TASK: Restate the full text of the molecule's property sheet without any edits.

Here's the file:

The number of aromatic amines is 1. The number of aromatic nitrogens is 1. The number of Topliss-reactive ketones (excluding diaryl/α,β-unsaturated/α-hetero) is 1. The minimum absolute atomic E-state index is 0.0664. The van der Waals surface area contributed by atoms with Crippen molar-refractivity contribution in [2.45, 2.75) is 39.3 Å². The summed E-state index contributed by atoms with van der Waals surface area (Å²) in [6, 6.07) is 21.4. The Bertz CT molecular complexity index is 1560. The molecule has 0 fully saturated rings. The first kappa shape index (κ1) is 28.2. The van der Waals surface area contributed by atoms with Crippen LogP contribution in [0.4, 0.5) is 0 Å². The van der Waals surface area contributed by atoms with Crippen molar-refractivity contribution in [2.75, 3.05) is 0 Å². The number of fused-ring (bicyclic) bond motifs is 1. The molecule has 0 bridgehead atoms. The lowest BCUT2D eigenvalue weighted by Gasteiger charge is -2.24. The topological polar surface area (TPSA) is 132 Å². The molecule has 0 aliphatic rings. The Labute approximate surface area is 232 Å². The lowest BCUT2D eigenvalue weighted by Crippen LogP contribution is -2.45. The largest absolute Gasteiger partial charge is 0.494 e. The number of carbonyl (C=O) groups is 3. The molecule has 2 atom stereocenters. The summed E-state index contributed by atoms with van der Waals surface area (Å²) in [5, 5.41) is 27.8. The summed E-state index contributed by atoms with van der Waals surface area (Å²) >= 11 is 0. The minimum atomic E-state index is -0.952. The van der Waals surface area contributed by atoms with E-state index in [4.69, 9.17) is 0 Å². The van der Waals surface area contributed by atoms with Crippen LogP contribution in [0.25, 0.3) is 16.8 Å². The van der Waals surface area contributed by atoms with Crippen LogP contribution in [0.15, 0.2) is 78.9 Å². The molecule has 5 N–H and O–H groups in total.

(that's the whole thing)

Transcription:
The number of aromatic amines is 1. The number of aromatic nitrogens is 1. The number of Topliss-reactive ketones (excluding diaryl/α,β-unsaturated/α-hetero) is 1. The minimum absolute atomic E-state index is 0.0664. The van der Waals surface area contributed by atoms with Crippen molar-refractivity contribution in [2.45, 2.75) is 39.3 Å². The summed E-state index contributed by atoms with van der Waals surface area (Å²) in [6, 6.07) is 21.4. The Bertz CT molecular complexity index is 1560. The molecule has 0 fully saturated rings. The first kappa shape index (κ1) is 28.2. The van der Waals surface area contributed by atoms with Crippen LogP contribution in [0.4, 0.5) is 0 Å². The van der Waals surface area contributed by atoms with Crippen molar-refractivity contribution in [2.75, 3.05) is 0 Å². The number of fused-ring (bicyclic) bond motifs is 1. The molecule has 0 bridgehead atoms. The lowest BCUT2D eigenvalue weighted by Gasteiger charge is -2.24. The topological polar surface area (TPSA) is 132 Å². The molecule has 0 aliphatic rings. The Labute approximate surface area is 232 Å². The lowest BCUT2D eigenvalue weighted by Crippen LogP contribution is -2.45. The largest absolute Gasteiger partial charge is 0.494 e. The number of carbonyl (C=O) groups is 3. The molecule has 2 atom stereocenters. The summed E-state index contributed by atoms with van der Waals surface area (Å²) in [5, 5.41) is 27.8. The summed E-state index contributed by atoms with van der Waals surface area (Å²) >= 11 is 0. The minimum atomic E-state index is -0.952. The van der Waals surface area contributed by atoms with E-state index in [4.69, 9.17) is 0 Å². The van der Waals surface area contributed by atoms with Crippen LogP contribution in [0.25, 0.3) is 16.8 Å². The van der Waals surface area contributed by atoms with Crippen LogP contribution in [0.15, 0.2) is 78.9 Å². The molecule has 5 N–H and O–H groups in total.